Jan Van Imschoot, La création d’un paon (Argusmentation) (The Creation of a Peacock [Argusment]), 2016, triptych, oil on canvas, each 77 × 51 1/4".

Jan Van Imschoot, La création d’un paon (Argusmentation) (The Creation of a Peacock [Argusment]), 2016, triptych, oil on canvas, each 77 × 51 1/4".

Jan Van Imschoot

Galerie Templon | Brussels

Jan Van Imschoot, La création d’un paon (Argusmentation) (The Creation of a Peacock [Argusment]), 2016, triptych, oil on canvas, each 77 × 51 1/4".

Jan Van Imschoot is an artist’s artist, admired and respected by his colleagues but, regrettably, little known to a broader audience. The fact that he has opted for a kind of voluntary exile in the countryside of northern France doesn’t help either. But he is one of the best Flemish painters of his generation. For his latest exhibition, “Le jugement de Pâris à Bruxelles” (The Judgment of Paris in Brussels), he took a cue from Greek mythology. Paris was the Trojan shepherd prince who had to judge which of the Greek goddesses Hera, Athena, and Aphrodite deserved the golden apple with the inscription “For the fairest one.” The scene has been painted many times through the centuries, most notably by Rubens; as late as 1908 Renoir created his version. For Van Imschoot, the Judgment of Paris has a completely different meaning. By adding the words à Bruxelles, Van Imschoot makes clear that he uses ancient stories to talk about today, perhaps implying that in his version Paris is the city, whose inhabitants judge the Belgian capital—at the same time alluding to James Ensor, who did something similar by putting the Belgian capital in place of Jerusalem in his 1888 painting Christ’s Entry into Brussels in 1889.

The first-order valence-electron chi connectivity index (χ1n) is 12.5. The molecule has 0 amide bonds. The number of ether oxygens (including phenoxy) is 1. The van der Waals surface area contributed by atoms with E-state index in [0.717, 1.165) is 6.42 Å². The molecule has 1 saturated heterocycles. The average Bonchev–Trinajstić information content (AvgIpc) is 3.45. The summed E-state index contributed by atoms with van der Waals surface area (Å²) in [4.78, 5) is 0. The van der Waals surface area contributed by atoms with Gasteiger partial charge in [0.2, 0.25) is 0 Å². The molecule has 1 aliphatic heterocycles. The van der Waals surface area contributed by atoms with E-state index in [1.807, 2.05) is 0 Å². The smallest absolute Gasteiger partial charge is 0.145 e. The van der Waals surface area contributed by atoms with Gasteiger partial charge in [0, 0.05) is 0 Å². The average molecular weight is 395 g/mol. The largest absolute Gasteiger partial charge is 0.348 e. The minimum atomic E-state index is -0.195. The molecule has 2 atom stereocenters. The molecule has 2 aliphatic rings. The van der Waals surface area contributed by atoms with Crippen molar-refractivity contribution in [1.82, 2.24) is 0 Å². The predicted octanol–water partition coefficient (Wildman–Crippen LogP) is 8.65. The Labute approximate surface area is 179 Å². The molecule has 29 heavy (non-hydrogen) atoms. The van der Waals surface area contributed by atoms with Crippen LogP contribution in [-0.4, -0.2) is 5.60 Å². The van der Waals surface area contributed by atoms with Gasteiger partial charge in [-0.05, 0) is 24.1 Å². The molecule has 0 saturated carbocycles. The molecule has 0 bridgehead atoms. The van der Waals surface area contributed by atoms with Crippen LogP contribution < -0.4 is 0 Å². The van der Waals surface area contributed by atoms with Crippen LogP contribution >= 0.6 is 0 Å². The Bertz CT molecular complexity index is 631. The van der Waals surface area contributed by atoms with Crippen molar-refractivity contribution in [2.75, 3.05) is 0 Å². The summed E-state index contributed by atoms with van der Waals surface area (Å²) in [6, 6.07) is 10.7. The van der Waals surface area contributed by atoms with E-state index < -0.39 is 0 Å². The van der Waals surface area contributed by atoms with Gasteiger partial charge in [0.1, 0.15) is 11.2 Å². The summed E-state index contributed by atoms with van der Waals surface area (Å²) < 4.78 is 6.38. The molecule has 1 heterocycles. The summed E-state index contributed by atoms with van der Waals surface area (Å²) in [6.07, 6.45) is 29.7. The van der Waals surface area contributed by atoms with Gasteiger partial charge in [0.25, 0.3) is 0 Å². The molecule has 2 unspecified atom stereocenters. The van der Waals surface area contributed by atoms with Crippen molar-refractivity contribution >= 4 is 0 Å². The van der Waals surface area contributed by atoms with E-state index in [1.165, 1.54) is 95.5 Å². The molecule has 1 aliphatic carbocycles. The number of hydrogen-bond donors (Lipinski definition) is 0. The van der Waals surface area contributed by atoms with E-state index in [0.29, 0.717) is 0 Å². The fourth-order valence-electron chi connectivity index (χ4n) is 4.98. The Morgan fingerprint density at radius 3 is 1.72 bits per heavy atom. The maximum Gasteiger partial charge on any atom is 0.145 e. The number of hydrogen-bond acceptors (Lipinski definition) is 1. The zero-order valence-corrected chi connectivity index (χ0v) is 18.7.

The large-scale triptych that lent the show its title was produced in January, soon after the November 2015 Paris attacks yet before the recent acts of terrorism in Brussels. When it became clear that the former assaults were planned and organized in the now world-infamous Molenbeek municipality of Brussels, the policy makers of France were lightning fast with their judgment. Van Imschoot may be alluding to this dynamic, but he is clever enough not to paint a mere political pamphlet; instead he uses the story of the ancient Greek myth to comment on contemporary society. Yes, we recognize the three goddesses, but here they stand before the Belgian tricolor; in a banner painted on top of the image is written the not-to-be-misinterpreted statement EUROPA IST LA FRANCE. L’ EUROPE C’EST BELGIË, LA BELGIQUE, BELGIËN. EUROPA IS DEUTSCHLAND. The apple of discord of Greek mythology can be seen as the exact opposite of the Belgian national motto, Eendracht maakt macht/L’union fait la force (Strength lies in unity).

In two paintings from 2016, Van Imschoot depicts the controversial French author Louis-Ferdinand Céline. Compter les feuilles de fleurs (Counting the Leaves of Flowers) is a Velázquez-style portrait, complete with a deep-red velvet coat trimmed with a brilliant-white lace frill, while Juger le mort vers l’aube (Judging the Dead Toward Dawn) shows Céline facing a menorah, a clear comment on his contemptible anti-Semitism. These two extremely different ways of portraying the same figure, on the one hand expressing sympathy for the writer by showing him as a hapless aristocrat, on the other hand condemning him for his execrable politics, suggest Van Imschoot’s range as an artist. Another of the show’s highlights, the diptych Sauf le dimanche on les mange (la naissance de Zeus) (Except Sundays We Eat Them [The Birth of Zeus]), 2015, with its Rubenesque painterly bravura, affirms his sheer virtuosity. But it is the weird and puzzling L’adoration de François pour Judith, 2014, that remains perhaps the most compelling of the show’s fourteen works. Here we see a voluptuous recumbent naked woman with a man’s head on a plate beside her. In a surreal twist, the man himself doesn’t seem to mind his disembodied state: He is calmly enjoying a last cigarette. Van Imschoot, a master of irony and allusion, uses classical subjects to produce multilayered pictorial commentaries on contemporary topics, rewriting history from his own oblique viewpoint.

Jos Van Den Bergh